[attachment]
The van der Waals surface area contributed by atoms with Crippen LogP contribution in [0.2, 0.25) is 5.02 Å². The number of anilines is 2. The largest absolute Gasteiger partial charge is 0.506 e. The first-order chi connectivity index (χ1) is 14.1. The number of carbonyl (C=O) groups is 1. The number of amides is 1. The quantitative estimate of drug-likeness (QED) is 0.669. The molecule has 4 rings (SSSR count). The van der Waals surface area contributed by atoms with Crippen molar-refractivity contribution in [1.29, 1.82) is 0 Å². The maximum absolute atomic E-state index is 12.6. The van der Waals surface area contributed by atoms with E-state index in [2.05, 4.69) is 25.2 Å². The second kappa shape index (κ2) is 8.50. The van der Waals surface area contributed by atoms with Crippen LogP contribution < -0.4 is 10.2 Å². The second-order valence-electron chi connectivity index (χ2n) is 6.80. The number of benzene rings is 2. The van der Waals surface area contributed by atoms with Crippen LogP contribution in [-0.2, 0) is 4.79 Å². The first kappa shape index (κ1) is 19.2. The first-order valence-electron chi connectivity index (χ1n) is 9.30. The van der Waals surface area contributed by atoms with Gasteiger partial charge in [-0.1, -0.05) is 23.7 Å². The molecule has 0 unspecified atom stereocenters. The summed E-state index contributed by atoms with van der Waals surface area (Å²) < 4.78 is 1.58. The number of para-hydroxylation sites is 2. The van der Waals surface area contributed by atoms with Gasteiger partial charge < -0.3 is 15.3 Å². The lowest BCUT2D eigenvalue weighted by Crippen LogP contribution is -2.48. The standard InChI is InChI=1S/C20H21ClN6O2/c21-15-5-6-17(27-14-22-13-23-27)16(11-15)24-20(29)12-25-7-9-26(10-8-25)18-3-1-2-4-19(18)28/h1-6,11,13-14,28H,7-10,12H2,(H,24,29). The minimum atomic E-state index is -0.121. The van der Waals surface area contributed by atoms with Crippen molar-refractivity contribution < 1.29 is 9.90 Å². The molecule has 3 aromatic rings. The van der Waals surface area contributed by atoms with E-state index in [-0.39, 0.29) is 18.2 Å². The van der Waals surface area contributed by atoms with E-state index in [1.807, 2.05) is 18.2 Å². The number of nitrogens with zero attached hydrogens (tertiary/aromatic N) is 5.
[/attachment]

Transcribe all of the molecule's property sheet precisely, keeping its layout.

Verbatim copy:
The van der Waals surface area contributed by atoms with Crippen LogP contribution in [0.2, 0.25) is 5.02 Å². The number of anilines is 2. The largest absolute Gasteiger partial charge is 0.506 e. The first-order chi connectivity index (χ1) is 14.1. The number of carbonyl (C=O) groups is 1. The number of amides is 1. The quantitative estimate of drug-likeness (QED) is 0.669. The molecule has 4 rings (SSSR count). The van der Waals surface area contributed by atoms with Crippen molar-refractivity contribution in [1.29, 1.82) is 0 Å². The maximum absolute atomic E-state index is 12.6. The van der Waals surface area contributed by atoms with E-state index in [2.05, 4.69) is 25.2 Å². The second kappa shape index (κ2) is 8.50. The van der Waals surface area contributed by atoms with Crippen LogP contribution < -0.4 is 10.2 Å². The second-order valence-electron chi connectivity index (χ2n) is 6.80. The number of benzene rings is 2. The van der Waals surface area contributed by atoms with Crippen LogP contribution in [-0.2, 0) is 4.79 Å². The first kappa shape index (κ1) is 19.2. The first-order valence-electron chi connectivity index (χ1n) is 9.30. The van der Waals surface area contributed by atoms with Gasteiger partial charge in [-0.1, -0.05) is 23.7 Å². The molecule has 0 unspecified atom stereocenters. The summed E-state index contributed by atoms with van der Waals surface area (Å²) < 4.78 is 1.58. The number of para-hydroxylation sites is 2. The van der Waals surface area contributed by atoms with Gasteiger partial charge < -0.3 is 15.3 Å². The lowest BCUT2D eigenvalue weighted by Crippen LogP contribution is -2.48. The standard InChI is InChI=1S/C20H21ClN6O2/c21-15-5-6-17(27-14-22-13-23-27)16(11-15)24-20(29)12-25-7-9-26(10-8-25)18-3-1-2-4-19(18)28/h1-6,11,13-14,28H,7-10,12H2,(H,24,29). The minimum atomic E-state index is -0.121. The van der Waals surface area contributed by atoms with Crippen molar-refractivity contribution < 1.29 is 9.90 Å². The molecule has 3 aromatic rings. The van der Waals surface area contributed by atoms with E-state index in [-0.39, 0.29) is 18.2 Å². The van der Waals surface area contributed by atoms with E-state index in [1.807, 2.05) is 18.2 Å². The number of nitrogens with zero attached hydrogens (tertiary/aromatic N) is 5.